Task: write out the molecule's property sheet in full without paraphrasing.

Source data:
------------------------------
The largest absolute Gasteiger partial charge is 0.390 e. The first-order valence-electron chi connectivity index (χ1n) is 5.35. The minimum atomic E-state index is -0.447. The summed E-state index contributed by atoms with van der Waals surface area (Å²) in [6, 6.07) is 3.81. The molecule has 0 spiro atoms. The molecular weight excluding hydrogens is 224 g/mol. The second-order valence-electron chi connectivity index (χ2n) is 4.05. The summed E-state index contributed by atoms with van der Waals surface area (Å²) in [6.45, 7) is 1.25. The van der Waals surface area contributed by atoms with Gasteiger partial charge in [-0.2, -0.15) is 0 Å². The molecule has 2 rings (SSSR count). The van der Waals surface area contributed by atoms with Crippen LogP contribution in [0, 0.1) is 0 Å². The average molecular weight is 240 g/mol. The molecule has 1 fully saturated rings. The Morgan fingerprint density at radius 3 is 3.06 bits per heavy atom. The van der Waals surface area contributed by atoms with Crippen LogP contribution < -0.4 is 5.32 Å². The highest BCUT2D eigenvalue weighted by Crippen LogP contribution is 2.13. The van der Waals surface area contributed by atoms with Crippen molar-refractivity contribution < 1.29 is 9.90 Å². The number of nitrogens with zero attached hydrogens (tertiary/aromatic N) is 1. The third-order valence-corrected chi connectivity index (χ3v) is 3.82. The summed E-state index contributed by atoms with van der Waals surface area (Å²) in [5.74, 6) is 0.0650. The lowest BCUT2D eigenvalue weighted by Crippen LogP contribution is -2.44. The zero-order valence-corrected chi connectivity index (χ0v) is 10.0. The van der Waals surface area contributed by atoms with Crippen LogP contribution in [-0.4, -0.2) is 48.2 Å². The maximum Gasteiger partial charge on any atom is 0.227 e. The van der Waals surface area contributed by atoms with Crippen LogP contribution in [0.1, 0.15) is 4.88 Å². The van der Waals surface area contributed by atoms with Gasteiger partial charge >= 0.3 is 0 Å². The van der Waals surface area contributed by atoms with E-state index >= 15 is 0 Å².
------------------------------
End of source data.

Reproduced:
The largest absolute Gasteiger partial charge is 0.390 e. The first-order valence-electron chi connectivity index (χ1n) is 5.35. The minimum atomic E-state index is -0.447. The summed E-state index contributed by atoms with van der Waals surface area (Å²) in [6, 6.07) is 3.81. The molecule has 0 spiro atoms. The molecular weight excluding hydrogens is 224 g/mol. The second-order valence-electron chi connectivity index (χ2n) is 4.05. The summed E-state index contributed by atoms with van der Waals surface area (Å²) in [6.45, 7) is 1.25. The van der Waals surface area contributed by atoms with Gasteiger partial charge in [-0.2, -0.15) is 0 Å². The molecule has 2 rings (SSSR count). The van der Waals surface area contributed by atoms with Crippen LogP contribution in [0, 0.1) is 0 Å². The average molecular weight is 240 g/mol. The molecule has 1 fully saturated rings. The Morgan fingerprint density at radius 3 is 3.06 bits per heavy atom. The van der Waals surface area contributed by atoms with Crippen LogP contribution < -0.4 is 5.32 Å². The highest BCUT2D eigenvalue weighted by Crippen LogP contribution is 2.13. The van der Waals surface area contributed by atoms with Crippen molar-refractivity contribution < 1.29 is 9.90 Å². The number of nitrogens with zero attached hydrogens (tertiary/aromatic N) is 1. The third-order valence-corrected chi connectivity index (χ3v) is 3.82. The summed E-state index contributed by atoms with van der Waals surface area (Å²) in [5.74, 6) is 0.0650. The lowest BCUT2D eigenvalue weighted by Crippen LogP contribution is -2.44. The zero-order valence-corrected chi connectivity index (χ0v) is 10.0. The van der Waals surface area contributed by atoms with Crippen LogP contribution in [-0.4, -0.2) is 48.2 Å². The maximum Gasteiger partial charge on any atom is 0.227 e. The van der Waals surface area contributed by atoms with Crippen LogP contribution in [0.1, 0.15) is 4.88 Å². The van der Waals surface area contributed by atoms with Gasteiger partial charge >= 0.3 is 0 Å². The van der Waals surface area contributed by atoms with E-state index >= 15 is 0 Å².